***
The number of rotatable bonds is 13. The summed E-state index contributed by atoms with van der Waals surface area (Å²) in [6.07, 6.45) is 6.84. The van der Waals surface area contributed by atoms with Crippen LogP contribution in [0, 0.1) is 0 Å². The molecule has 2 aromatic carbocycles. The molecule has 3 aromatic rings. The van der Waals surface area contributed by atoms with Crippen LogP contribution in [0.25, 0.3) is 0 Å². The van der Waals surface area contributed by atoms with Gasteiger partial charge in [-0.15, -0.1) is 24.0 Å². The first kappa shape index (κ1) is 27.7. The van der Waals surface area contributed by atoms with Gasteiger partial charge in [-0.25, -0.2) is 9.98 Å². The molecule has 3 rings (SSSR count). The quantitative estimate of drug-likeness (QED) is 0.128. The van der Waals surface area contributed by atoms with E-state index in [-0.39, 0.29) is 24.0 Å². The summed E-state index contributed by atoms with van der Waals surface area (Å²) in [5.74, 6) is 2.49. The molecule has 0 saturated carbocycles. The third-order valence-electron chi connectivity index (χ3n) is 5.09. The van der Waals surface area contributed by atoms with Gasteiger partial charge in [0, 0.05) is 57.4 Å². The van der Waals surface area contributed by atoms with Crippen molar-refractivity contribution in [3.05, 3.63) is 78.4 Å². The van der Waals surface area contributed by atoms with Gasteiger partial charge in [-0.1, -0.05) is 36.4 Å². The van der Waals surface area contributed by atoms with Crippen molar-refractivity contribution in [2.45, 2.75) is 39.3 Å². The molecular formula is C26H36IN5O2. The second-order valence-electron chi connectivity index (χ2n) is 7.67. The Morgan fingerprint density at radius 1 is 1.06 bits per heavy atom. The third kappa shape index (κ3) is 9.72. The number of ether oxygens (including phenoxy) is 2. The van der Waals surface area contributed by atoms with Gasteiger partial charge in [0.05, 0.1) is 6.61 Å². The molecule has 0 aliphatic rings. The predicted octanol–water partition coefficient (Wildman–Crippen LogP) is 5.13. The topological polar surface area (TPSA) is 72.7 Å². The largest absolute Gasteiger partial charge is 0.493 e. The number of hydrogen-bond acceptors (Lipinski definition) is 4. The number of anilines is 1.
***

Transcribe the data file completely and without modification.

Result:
The number of rotatable bonds is 13. The summed E-state index contributed by atoms with van der Waals surface area (Å²) in [6.07, 6.45) is 6.84. The van der Waals surface area contributed by atoms with Crippen LogP contribution in [0, 0.1) is 0 Å². The molecule has 2 aromatic carbocycles. The molecule has 3 aromatic rings. The van der Waals surface area contributed by atoms with Crippen LogP contribution in [0.25, 0.3) is 0 Å². The van der Waals surface area contributed by atoms with Gasteiger partial charge in [-0.15, -0.1) is 24.0 Å². The first kappa shape index (κ1) is 27.7. The van der Waals surface area contributed by atoms with Gasteiger partial charge in [-0.25, -0.2) is 9.98 Å². The molecule has 3 rings (SSSR count). The quantitative estimate of drug-likeness (QED) is 0.128. The van der Waals surface area contributed by atoms with E-state index in [-0.39, 0.29) is 24.0 Å². The summed E-state index contributed by atoms with van der Waals surface area (Å²) in [5.74, 6) is 2.49. The molecule has 0 saturated carbocycles. The third-order valence-electron chi connectivity index (χ3n) is 5.09. The van der Waals surface area contributed by atoms with Gasteiger partial charge in [0, 0.05) is 57.4 Å². The van der Waals surface area contributed by atoms with Crippen molar-refractivity contribution in [3.05, 3.63) is 78.4 Å². The van der Waals surface area contributed by atoms with Gasteiger partial charge in [-0.1, -0.05) is 36.4 Å². The van der Waals surface area contributed by atoms with Crippen molar-refractivity contribution in [2.45, 2.75) is 39.3 Å². The molecular formula is C26H36IN5O2. The second-order valence-electron chi connectivity index (χ2n) is 7.67. The Morgan fingerprint density at radius 1 is 1.06 bits per heavy atom. The third kappa shape index (κ3) is 9.72. The number of ether oxygens (including phenoxy) is 2. The van der Waals surface area contributed by atoms with Gasteiger partial charge in [0.05, 0.1) is 6.61 Å². The molecule has 0 aliphatic rings. The predicted octanol–water partition coefficient (Wildman–Crippen LogP) is 5.13. The topological polar surface area (TPSA) is 72.7 Å². The largest absolute Gasteiger partial charge is 0.493 e. The number of hydrogen-bond acceptors (Lipinski definition) is 4. The number of anilines is 1.